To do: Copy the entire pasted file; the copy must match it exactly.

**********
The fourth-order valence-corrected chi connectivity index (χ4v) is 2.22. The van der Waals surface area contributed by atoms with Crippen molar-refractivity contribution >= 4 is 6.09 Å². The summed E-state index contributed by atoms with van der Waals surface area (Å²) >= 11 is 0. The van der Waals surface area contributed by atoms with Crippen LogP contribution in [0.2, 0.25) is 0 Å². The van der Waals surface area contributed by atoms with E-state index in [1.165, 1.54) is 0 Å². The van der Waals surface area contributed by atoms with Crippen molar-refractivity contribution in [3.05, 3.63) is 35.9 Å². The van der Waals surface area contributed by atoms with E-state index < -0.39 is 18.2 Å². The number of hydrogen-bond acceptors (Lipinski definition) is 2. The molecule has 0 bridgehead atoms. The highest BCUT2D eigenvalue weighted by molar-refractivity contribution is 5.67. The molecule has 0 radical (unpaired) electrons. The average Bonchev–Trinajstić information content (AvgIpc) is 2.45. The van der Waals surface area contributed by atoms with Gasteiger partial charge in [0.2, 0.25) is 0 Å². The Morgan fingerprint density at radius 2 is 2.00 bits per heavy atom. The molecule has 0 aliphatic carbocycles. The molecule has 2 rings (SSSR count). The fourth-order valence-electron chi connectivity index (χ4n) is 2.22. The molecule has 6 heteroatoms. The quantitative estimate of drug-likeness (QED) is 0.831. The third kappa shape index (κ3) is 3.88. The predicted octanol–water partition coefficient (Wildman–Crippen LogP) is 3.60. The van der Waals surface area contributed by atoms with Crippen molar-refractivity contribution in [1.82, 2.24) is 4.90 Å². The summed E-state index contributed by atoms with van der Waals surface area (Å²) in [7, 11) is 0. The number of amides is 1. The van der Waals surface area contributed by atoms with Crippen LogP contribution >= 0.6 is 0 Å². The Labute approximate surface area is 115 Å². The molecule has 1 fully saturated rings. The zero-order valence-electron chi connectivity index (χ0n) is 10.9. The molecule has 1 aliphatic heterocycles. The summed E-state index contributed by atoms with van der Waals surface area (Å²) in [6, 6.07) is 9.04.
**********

The fourth-order valence-corrected chi connectivity index (χ4v) is 2.22. The van der Waals surface area contributed by atoms with Crippen molar-refractivity contribution >= 4 is 6.09 Å². The summed E-state index contributed by atoms with van der Waals surface area (Å²) >= 11 is 0. The van der Waals surface area contributed by atoms with Crippen LogP contribution in [0.2, 0.25) is 0 Å². The van der Waals surface area contributed by atoms with E-state index in [1.165, 1.54) is 0 Å². The van der Waals surface area contributed by atoms with Crippen molar-refractivity contribution in [3.05, 3.63) is 35.9 Å². The van der Waals surface area contributed by atoms with E-state index < -0.39 is 18.2 Å². The number of hydrogen-bond acceptors (Lipinski definition) is 2. The molecule has 0 bridgehead atoms. The highest BCUT2D eigenvalue weighted by molar-refractivity contribution is 5.67. The molecule has 0 radical (unpaired) electrons. The average Bonchev–Trinajstić information content (AvgIpc) is 2.45. The van der Waals surface area contributed by atoms with Gasteiger partial charge in [0.2, 0.25) is 0 Å². The Morgan fingerprint density at radius 2 is 2.00 bits per heavy atom. The molecule has 0 aliphatic carbocycles. The molecule has 2 rings (SSSR count). The fourth-order valence-electron chi connectivity index (χ4n) is 2.22. The molecule has 6 heteroatoms. The quantitative estimate of drug-likeness (QED) is 0.831. The third kappa shape index (κ3) is 3.88. The predicted octanol–water partition coefficient (Wildman–Crippen LogP) is 3.60. The van der Waals surface area contributed by atoms with Crippen molar-refractivity contribution in [1.82, 2.24) is 4.90 Å². The summed E-state index contributed by atoms with van der Waals surface area (Å²) in [7, 11) is 0. The number of amides is 1. The van der Waals surface area contributed by atoms with Crippen LogP contribution >= 0.6 is 0 Å². The Labute approximate surface area is 115 Å². The molecule has 1 fully saturated rings. The zero-order valence-electron chi connectivity index (χ0n) is 10.9. The molecule has 1 aliphatic heterocycles. The summed E-state index contributed by atoms with van der Waals surface area (Å²) in [6, 6.07) is 9.04.